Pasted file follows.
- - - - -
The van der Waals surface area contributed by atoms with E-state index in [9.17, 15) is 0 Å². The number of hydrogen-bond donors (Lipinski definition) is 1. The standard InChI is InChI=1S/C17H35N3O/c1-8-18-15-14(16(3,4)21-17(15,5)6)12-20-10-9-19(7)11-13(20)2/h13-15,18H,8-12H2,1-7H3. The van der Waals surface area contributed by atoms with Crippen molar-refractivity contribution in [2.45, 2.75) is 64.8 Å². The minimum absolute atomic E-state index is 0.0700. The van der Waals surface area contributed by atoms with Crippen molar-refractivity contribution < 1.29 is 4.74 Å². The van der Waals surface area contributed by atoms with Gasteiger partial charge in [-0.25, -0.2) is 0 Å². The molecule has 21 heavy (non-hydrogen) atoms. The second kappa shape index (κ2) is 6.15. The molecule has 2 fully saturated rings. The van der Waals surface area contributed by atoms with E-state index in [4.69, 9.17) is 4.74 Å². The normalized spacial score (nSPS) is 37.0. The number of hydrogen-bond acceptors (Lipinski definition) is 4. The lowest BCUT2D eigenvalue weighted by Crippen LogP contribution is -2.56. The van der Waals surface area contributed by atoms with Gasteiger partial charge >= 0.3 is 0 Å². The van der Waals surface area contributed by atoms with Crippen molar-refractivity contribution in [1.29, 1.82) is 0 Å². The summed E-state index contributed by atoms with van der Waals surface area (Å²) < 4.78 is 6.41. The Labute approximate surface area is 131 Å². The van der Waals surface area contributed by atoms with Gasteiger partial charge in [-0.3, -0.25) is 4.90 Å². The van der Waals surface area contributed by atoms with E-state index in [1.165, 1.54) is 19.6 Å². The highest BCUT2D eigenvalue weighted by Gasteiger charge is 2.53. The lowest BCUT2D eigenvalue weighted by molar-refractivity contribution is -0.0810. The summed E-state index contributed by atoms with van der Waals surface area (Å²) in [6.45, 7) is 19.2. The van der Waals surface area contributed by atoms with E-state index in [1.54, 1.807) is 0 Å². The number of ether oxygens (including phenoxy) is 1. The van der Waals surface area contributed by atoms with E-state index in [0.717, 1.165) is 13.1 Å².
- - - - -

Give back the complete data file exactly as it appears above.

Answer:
The van der Waals surface area contributed by atoms with E-state index in [9.17, 15) is 0 Å². The number of hydrogen-bond donors (Lipinski definition) is 1. The standard InChI is InChI=1S/C17H35N3O/c1-8-18-15-14(16(3,4)21-17(15,5)6)12-20-10-9-19(7)11-13(20)2/h13-15,18H,8-12H2,1-7H3. The van der Waals surface area contributed by atoms with Crippen molar-refractivity contribution in [2.45, 2.75) is 64.8 Å². The minimum absolute atomic E-state index is 0.0700. The van der Waals surface area contributed by atoms with Crippen molar-refractivity contribution < 1.29 is 4.74 Å². The van der Waals surface area contributed by atoms with Gasteiger partial charge in [-0.25, -0.2) is 0 Å². The molecule has 21 heavy (non-hydrogen) atoms. The second kappa shape index (κ2) is 6.15. The molecule has 2 fully saturated rings. The van der Waals surface area contributed by atoms with E-state index in [4.69, 9.17) is 4.74 Å². The normalized spacial score (nSPS) is 37.0. The number of hydrogen-bond acceptors (Lipinski definition) is 4. The lowest BCUT2D eigenvalue weighted by Crippen LogP contribution is -2.56. The van der Waals surface area contributed by atoms with Gasteiger partial charge >= 0.3 is 0 Å². The van der Waals surface area contributed by atoms with Crippen molar-refractivity contribution in [1.29, 1.82) is 0 Å². The summed E-state index contributed by atoms with van der Waals surface area (Å²) < 4.78 is 6.41. The Labute approximate surface area is 131 Å². The van der Waals surface area contributed by atoms with Gasteiger partial charge in [-0.3, -0.25) is 4.90 Å². The van der Waals surface area contributed by atoms with E-state index in [1.165, 1.54) is 19.6 Å². The highest BCUT2D eigenvalue weighted by Gasteiger charge is 2.53. The lowest BCUT2D eigenvalue weighted by molar-refractivity contribution is -0.0810. The summed E-state index contributed by atoms with van der Waals surface area (Å²) in [6.45, 7) is 19.2. The van der Waals surface area contributed by atoms with E-state index in [1.54, 1.807) is 0 Å². The number of ether oxygens (including phenoxy) is 1. The van der Waals surface area contributed by atoms with E-state index in [0.717, 1.165) is 13.1 Å².